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Comment: Re:Both good for the individual & bad for soci (Score 1) 135

by beguyld (#40433229) Attached to: Erasing Details Of Bad Memories

Abolition of suffering is always moral.

Not necessarily. As a trivial case, think of allowing children to reap the natural results of their actions. Removing the suffering in the short term can be extremely harmful to someone in the long term. So some context is needed. Often well-meaning removal of short-term suffering can make things much worse over the longer term. The last 20 years or so of child-rearing theories have resulted in a lot of self-centered brats and parents pandering to 3 year old tyrants. That is most certainly NOT going to serve those children as adults. They will have a hard time with their bosses not thinking that their egos are the center of the universe.

Addiction is another example. Trying to remove the suffering which is a natural result of the addict's poor choices early on may mean they continue in a manner which really destroys their life, and even kills them. The sooner they 'get' that their choices are causing their suffering, and are willing to accept help to address the real issue, the better. One can easily contribute to a life-time of suffering and a horrible death by removing an addict's suffering which is due to his/her own choices. (for example, providing money, food, etc. often means just more money available for drugs...)

Life is more complicated than simple rules can represent.

Comment: Re:All I can really say is... (Score 1) 262

by beguyld (#32806634) Attached to: BBC Web Slip-Up Insults Facebook Fans

Actually, "get over yourself" implies you are madly in love with your own self-image, which is by definition an illusion which exists only in your own head. So "it is unhealthy and you really need to give it up" is appropriate advise.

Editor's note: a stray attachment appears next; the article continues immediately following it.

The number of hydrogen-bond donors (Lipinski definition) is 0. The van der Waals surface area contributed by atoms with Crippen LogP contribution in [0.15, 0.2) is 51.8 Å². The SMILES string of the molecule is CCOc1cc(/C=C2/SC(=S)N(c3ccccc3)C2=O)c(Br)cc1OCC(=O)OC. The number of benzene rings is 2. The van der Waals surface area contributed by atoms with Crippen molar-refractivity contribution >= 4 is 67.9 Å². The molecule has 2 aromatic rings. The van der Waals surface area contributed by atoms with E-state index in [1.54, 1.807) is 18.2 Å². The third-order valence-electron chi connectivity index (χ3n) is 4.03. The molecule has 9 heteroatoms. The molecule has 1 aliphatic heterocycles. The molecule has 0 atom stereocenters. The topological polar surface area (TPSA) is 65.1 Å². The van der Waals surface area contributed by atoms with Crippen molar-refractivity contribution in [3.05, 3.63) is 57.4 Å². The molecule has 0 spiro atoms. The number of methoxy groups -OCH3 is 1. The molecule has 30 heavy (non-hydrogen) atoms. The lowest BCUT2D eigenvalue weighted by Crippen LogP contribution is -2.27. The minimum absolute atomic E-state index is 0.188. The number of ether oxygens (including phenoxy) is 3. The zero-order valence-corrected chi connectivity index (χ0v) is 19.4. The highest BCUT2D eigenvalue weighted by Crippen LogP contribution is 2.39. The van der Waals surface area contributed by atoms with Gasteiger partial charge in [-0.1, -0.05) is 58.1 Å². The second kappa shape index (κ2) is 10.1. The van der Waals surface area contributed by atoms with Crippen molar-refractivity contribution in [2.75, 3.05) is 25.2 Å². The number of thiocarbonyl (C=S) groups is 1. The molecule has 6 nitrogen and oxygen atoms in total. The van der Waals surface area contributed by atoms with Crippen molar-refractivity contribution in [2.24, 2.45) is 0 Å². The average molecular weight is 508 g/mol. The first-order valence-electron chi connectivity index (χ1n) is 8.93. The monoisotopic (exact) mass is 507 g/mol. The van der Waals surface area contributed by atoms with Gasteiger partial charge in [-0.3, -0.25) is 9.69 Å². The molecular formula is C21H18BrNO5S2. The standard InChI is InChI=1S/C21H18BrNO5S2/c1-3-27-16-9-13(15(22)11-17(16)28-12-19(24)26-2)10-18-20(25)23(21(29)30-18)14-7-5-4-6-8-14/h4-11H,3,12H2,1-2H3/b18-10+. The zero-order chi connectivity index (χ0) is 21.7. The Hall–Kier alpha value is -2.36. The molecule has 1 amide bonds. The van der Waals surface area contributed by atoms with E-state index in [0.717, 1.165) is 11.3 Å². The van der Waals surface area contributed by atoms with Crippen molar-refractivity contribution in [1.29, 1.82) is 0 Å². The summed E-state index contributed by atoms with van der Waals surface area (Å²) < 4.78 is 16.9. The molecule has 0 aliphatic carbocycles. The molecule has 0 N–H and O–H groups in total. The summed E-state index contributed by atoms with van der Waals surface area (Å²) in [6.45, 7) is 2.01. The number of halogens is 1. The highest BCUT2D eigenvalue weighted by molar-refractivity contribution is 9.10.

This is entirely different from healthy self-confidence, a sign of which would be the ability to laugh at oneself, and not worry about what some web developer for BBC thinks about someone he's never met.

Comment: Re:Special Equipment (Score 1) 398

by beguyld (#32467752) Attached to: Scientific R&D At Home?

One problem with Quackwatch is that they tend to pick a small portion of the available studies for their "proof." If you don't carefully do your own research, what they write looks like science. But it's not. Throwing out the results which don't match a pet theory is not science.

Never underestimate the capability for humans to deceive each other (and themselves) where there is a lot of money, power or sex at stake....

Comment: Re:So how can the computer do it then? (Score 1) 237

by beguyld (#32467632) Attached to: Germany Finds Kismet, Custom Code In Google Car

Thank you. I was dumbfounded at all the people here throwing around LE and BE and having no f'ing idea what the terms actually meant. You saved me from having to break it to them.

No, I'm not new here, but obviously I had underestimated the level of arrogant incompetence rampant here.... I thought that at least when it came to basic structure of bits and bytes that the ./ posters should at least have a clue.